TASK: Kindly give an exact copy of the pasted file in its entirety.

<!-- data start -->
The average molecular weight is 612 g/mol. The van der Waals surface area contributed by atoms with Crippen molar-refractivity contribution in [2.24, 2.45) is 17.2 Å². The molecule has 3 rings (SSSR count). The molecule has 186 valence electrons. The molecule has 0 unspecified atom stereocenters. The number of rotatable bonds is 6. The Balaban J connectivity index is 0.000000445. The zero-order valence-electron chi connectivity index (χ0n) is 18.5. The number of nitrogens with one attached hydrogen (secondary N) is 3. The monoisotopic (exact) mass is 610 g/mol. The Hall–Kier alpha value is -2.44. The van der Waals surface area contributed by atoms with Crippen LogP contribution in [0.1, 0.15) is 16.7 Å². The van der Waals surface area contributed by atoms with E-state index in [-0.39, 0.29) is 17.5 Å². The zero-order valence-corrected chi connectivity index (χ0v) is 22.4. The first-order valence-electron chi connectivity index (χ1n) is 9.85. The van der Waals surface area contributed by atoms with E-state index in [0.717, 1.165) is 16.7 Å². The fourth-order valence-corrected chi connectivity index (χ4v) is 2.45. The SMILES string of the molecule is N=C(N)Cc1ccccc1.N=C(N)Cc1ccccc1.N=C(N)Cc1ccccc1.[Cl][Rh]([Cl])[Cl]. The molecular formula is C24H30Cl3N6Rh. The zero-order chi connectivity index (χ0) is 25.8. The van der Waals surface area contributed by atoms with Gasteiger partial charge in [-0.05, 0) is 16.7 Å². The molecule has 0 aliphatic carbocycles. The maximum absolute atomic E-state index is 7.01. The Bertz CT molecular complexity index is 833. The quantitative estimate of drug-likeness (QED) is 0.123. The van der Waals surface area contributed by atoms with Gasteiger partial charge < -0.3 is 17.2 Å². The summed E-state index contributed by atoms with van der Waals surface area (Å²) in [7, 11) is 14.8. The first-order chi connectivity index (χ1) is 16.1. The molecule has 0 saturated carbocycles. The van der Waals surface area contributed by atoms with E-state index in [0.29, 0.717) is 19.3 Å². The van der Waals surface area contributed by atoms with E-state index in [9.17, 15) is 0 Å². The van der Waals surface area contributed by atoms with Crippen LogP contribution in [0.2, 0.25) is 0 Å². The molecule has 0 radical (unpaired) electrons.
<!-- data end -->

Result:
The average molecular weight is 612 g/mol. The van der Waals surface area contributed by atoms with Crippen molar-refractivity contribution in [2.24, 2.45) is 17.2 Å². The molecule has 3 rings (SSSR count). The molecule has 186 valence electrons. The molecule has 0 unspecified atom stereocenters. The number of rotatable bonds is 6. The Balaban J connectivity index is 0.000000445. The zero-order valence-electron chi connectivity index (χ0n) is 18.5. The number of nitrogens with one attached hydrogen (secondary N) is 3. The monoisotopic (exact) mass is 610 g/mol. The Hall–Kier alpha value is -2.44. The van der Waals surface area contributed by atoms with Crippen LogP contribution in [0.1, 0.15) is 16.7 Å². The van der Waals surface area contributed by atoms with E-state index in [-0.39, 0.29) is 17.5 Å². The zero-order valence-corrected chi connectivity index (χ0v) is 22.4. The first-order valence-electron chi connectivity index (χ1n) is 9.85. The van der Waals surface area contributed by atoms with E-state index in [0.717, 1.165) is 16.7 Å². The fourth-order valence-corrected chi connectivity index (χ4v) is 2.45. The SMILES string of the molecule is N=C(N)Cc1ccccc1.N=C(N)Cc1ccccc1.N=C(N)Cc1ccccc1.[Cl][Rh]([Cl])[Cl]. The molecular formula is C24H30Cl3N6Rh. The zero-order chi connectivity index (χ0) is 25.8. The van der Waals surface area contributed by atoms with Gasteiger partial charge in [-0.05, 0) is 16.7 Å². The molecule has 0 aliphatic carbocycles. The maximum absolute atomic E-state index is 7.01. The Bertz CT molecular complexity index is 833. The quantitative estimate of drug-likeness (QED) is 0.123. The van der Waals surface area contributed by atoms with Gasteiger partial charge < -0.3 is 17.2 Å². The summed E-state index contributed by atoms with van der Waals surface area (Å²) in [7, 11) is 14.8. The first-order chi connectivity index (χ1) is 16.1. The molecule has 0 saturated carbocycles. The van der Waals surface area contributed by atoms with E-state index in [0.29, 0.717) is 19.3 Å². The van der Waals surface area contributed by atoms with E-state index in [9.17, 15) is 0 Å². The van der Waals surface area contributed by atoms with Crippen LogP contribution in [0.2, 0.25) is 0 Å². The molecule has 0 radical (unpaired) electrons.